Tevfik meandered his way past old colonial buildings shadowed by huge trees into Sabang Town. He led us past the bustling fruit market to a well-weathered coffeehouse where several younger men greeted him.
‘Fellow compatriots,’ he said, pointing at the moon-shaped “C” emblem on their jackets. ‘I retired from the agency last year.’
I nodded. Muslim Relief was active in Aceh; on my walks, they were rebuilding mosques and houses. He waved me to an empty seat.
‘Relax, Mister Richard,’ he said. ‘My men will help us find Eko.’
I breathed a sigh of relief and absorbed the aroma of fresh coffee beans. Tevfik was on the ball, and when he introduced the two youths to his ex-colleagues — I assumed that was the case, although they spoke different languages — my hopes soared.
And plummeted, when, after a lengthy discussion, their expressions told me it was a lost cause.
Tevfik explained, ‘All we know is Eko caught the ferry back to Aceh, but according to my men who are based there, they haven’t recognized any boy who fits Eko’s description.’
I stirred a lump of sugar into my coffee, feeling a mixture of disillusionment and despair. Why had Eko returned? I asked the question, and another round of dialogue commenced. This time Tevfik’s men were more optimistic.
He also beamed, nodded towards the youths. ‘They said Eko hoped to work for an Aid Agency, with Allah’s blessing, an Islamic one. The tsunami mostly spared Sabang and that is why he went back.’ He held up a hand to still my next question. ‘There’s more, Mister Richard. My men say their colleagues are rebuilding the Turkish village of Lampu’uk — it’s a three-year project.’
I drew in a breath. I remembered Delcie talking about Lampu’uk after one of her meetings with Jane Parrington. She called it Lame Duck, much to Charles’s amusement and my annoyance. The tsunami wiped out the town and four-fifths of its six thousand inhabitants; a tragic disaster. It was some twenty kilometres from Banda Aceh — which could explain why Tevfik’s men hadn’t seen him — and far away from that damn Charles.
Could Eko be there?
I stood up and thanked everyone for their courtesy and consideration. I offered to pay for our coffees, but Tevfik put a comforting paw — his hands were large and hairy — around my shoulders.
‘Mister Richard, all settled. We are happy to have helped you.’
Smiles and handshakes all round, and I felt a sense of gratitude towards these men —and the two youths — for welcoming a stranger into their midst.
I downed the last mouthful of my coffee, and then the two youths excused themselves and waved us goodbye. I didn’t want to be impolite, but I now had a new lead to follow. I shuffled my feet and glanced at Tevfik. He read my expression because he removed a business card from his pocket and wrote a name and contact number before giving it to me.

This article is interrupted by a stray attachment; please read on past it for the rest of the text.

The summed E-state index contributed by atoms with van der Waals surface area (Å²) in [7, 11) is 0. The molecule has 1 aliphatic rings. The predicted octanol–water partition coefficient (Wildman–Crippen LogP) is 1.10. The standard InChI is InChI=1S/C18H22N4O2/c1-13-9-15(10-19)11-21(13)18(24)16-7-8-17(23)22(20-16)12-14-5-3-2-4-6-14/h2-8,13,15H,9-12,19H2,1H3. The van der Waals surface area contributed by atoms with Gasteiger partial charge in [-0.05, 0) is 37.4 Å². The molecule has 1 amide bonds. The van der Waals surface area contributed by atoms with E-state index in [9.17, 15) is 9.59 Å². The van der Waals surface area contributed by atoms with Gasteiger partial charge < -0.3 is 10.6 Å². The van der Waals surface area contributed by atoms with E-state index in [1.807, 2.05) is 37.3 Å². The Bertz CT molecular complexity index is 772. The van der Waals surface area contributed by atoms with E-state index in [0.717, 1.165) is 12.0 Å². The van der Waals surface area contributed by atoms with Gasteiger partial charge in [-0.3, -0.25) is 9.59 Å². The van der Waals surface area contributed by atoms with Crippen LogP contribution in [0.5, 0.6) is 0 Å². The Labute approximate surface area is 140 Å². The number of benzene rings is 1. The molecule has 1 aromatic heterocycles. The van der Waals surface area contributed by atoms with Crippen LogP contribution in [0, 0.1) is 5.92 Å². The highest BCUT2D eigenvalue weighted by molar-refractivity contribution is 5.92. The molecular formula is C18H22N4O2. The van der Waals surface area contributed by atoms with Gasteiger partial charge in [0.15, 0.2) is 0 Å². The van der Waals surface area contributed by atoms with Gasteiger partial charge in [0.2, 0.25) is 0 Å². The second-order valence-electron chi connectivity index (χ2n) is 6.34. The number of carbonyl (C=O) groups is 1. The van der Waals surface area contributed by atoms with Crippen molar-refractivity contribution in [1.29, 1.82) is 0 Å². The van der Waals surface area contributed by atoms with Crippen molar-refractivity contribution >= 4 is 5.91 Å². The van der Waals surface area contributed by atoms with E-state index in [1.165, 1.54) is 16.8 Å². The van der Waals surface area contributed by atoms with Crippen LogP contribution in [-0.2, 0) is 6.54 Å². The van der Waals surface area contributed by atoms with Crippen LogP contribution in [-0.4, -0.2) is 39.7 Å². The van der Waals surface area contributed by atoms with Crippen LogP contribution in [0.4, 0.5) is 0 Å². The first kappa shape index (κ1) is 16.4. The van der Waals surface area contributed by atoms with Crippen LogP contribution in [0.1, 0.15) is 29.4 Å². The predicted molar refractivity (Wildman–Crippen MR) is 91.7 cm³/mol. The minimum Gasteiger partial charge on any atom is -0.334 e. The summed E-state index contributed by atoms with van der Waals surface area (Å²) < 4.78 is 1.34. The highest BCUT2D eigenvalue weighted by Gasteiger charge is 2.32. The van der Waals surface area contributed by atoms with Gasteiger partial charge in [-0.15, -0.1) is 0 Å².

‘This man can help you. He’s based in Lampu’uk.’ He glanced at his watch and turned to his men. ‘We have to go. I’ll escort Mister Richard back to the ferry — it’s leaving for Aceh soon.’
More handshakes and a few hugs later, and we were on our way. First stop, his resort — wife at reception — where I showered and collected my belongings, while he called for a taxi. He waved away my protestations — he was escorting me, and that was that. I hardly noticed the ride to the harbour; my mind was full of unanswered questions and renewed expectations.
What had happened to me? It was all Delcie’s fault. I never imagined losing my daughter so cruelly. It carried me to the depths of despair, but finding Eko — my surrogate son — rekindled my spirit and gave my life meaning again. Once I located him, I would have my longed-for family reunited: Angelique, as my spiritual guide, and Eko would be enough to give me everlasting happiness...
‘...Mister Richard?’ Tevfik interrupted my thoughts. ‘We are here.’
‘Ah, yes of course.’ I gathered my bag and alighted into a hazy, humid heat that made my head spin for a moment. I leant against the car door and squinted at Him. ‘Hang on… I’ve some rupiah in my pocket. For the drive here and back to your resort.’
He came round to my side, grasped my arm with one hand, and picked up my bag with the other.
‘Mister Richard, it’s all been settled,’ he said for the second time that morning as he led me, like an elderly gent, along the bustling road to the ferry.
Down by the ferry the air was fresher and less clammy — albeit a fishy smell — and this time He allowed me to pay for my ticket. I’m sure he would have paid, but I sensed he didn’t want me to leave, and I felt the same.
‘I’ll find Eko and bring him back to meet you,’ I said, my voice full of conviction. ‘It’s the least I can do to repay your kindness.’
He nodded as though it was bound to happen, and we hugged once more without speaking. The ferry’s hooter interrupted our silence, and I disengaged myself, picked up my bag, and held out my hand.
‘I’ll be back,’ I reiterated as he clasped it.
Tevfik gave me a long stare. ‘Inshallah,’ he said.
I crossed my fingers, saw a vision of Angelique above me.
Inshallah, Papa, she said.